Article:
Part of the subversive appeal of Stephen Sondheim's musical "Into the Woods" is that it gleefully skewers well-known fairy-tale tropes. It's perhaps a bit ironic, then, that film critics are saying the new big-screen adaptation doesn't quite end happily ever after.
According to early reviews of the Christmas Day release, the star-studded film — featuring
USA Today's Claudia Puig writes, "Though fans of the Broadway musical may find the screen adaptation tamped down and lacking in detail, the film features stunning production design and a charming cast." The songs, meanwhile, are "well-orchestrated and, for the most part, strikingly sung."
Among the cast, Puig says, Streep "is at the heart of the mayhem" as the Witch, Blunt "brings just the right blend of poignancy and humor to her character [the Baker's Wife] and is also a lovely singer," and Depp plays the Wolf with "appropriately creepy flair." Although the movie "lacks cohesion" and "it's a challenge to distill the stage production's nuances on screen," on the whole it "remains fascinating and is delivered ... with visual panache and musical flair."
Entertainment Weekly's Chris Nashawaty digs the music too. He says, "since it's a Sondheim joint, it's stuffed cheek by jowl with songs so infectiously peppy you'll be humming them for weeks. But as a movie, it ends up being too much of a good thing."
Nashawaty adds, "The first two-thirds of the film, which are like the Brothers Grimm's Greatest Hits on laughing gas, have a fizzy, fairy-dust energy." Eventually, though, "'Woods' loses its magic and momentum and sags like an airless balloon. For a movie so hip to the conventions of fairy tales, it sure doesn't know when to cut to happily ever after."
The Chicago Tribune's Michael Phillips says of the movie, "Here's a relief: It's good. It's also a little harried. The stage version always was heavily plotted verging on chaos, and director Rob Marshall tends to push the camera too close to the bustle. But it works. It's full of wit and feeling, guided by strong performers clearly devoted to the material and to Sondheim's sparkling craftsmanship."
In fact, Phillips wanted more: "I wish the film were 10 or 15 minutes longer; as is, it's a tightly packed 124 minutes, but there's some connective tissue missing between the material's violent mood swings." As for the ensemble, Phillips says the movie is at its best when [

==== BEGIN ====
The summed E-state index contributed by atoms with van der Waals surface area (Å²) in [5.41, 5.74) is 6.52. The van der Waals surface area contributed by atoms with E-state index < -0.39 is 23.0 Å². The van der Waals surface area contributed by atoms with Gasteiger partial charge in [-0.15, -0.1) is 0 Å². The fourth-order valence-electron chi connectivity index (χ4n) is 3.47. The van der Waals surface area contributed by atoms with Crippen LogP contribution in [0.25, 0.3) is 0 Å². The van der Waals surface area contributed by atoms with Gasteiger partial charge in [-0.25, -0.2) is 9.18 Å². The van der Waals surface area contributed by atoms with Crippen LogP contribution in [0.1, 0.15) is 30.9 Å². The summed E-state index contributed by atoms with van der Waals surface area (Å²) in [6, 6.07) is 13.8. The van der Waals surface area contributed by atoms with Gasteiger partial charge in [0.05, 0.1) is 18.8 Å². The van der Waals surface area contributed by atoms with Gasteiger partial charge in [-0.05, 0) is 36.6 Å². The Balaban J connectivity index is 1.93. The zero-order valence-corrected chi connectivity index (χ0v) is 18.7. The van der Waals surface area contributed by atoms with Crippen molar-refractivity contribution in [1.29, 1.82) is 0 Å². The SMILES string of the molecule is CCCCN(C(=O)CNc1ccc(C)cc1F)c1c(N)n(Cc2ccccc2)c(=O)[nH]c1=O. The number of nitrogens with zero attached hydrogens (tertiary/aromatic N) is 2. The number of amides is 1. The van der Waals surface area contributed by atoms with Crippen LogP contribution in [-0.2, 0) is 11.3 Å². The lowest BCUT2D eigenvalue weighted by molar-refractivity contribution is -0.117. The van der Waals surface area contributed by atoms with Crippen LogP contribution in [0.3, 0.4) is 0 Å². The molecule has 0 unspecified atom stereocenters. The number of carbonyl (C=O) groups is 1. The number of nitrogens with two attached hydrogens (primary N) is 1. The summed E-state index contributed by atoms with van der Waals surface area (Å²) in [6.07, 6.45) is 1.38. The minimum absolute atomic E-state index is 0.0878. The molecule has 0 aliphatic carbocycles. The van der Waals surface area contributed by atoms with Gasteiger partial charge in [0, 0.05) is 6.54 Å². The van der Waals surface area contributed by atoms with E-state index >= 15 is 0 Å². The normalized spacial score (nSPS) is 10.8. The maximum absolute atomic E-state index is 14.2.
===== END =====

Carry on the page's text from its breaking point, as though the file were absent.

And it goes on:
The San Jose Mercury News' Karen D'Souza calls "Woods" a "gorgeously glossy but also surprisingly choppy adaptation" that "tries to honor the bewitching spirit of the original but can't resist a certain Disney middlebrow-ness, toning down the very edge that makes Sondheim such a genius."
D'Souza adds, "If the characters feel a little shallow here and the narrative lacks a natural sense of flow, there's no denying the visual splendor of this journey into the woods," and there are "plenty of juicy bits" from Streep, Depp and their costars. But "although this 'Into the Woods' has its enchanting moments, it's just not as magical as it should be."
The Associated Press' Lindsey Bahr says fans of the musical "will probably be left wondering where the subversive edge has gone. Disney has chosen to take the middle ground here, cutting, smoothing and refining to create something more palatable to the masses." Though "devotees might scoff, Marshall and his "charismatic cast have created a deliriously dark and engrossing spectacle that seems a worthy addition to the movie musical canon — until the last 45 minutes, when it all falls apart."
Even so, Bahr says, "It's hard not to get swept up in the grand production of it all. The film looks timeless with its gothic intricacy and disinterest in being modern or trendy. In 30 years, the costume design is not going to date the film. Also the perpetually present wind and sweeping overhead shots of the village and woods makes it feel like you are indeed somewhere real."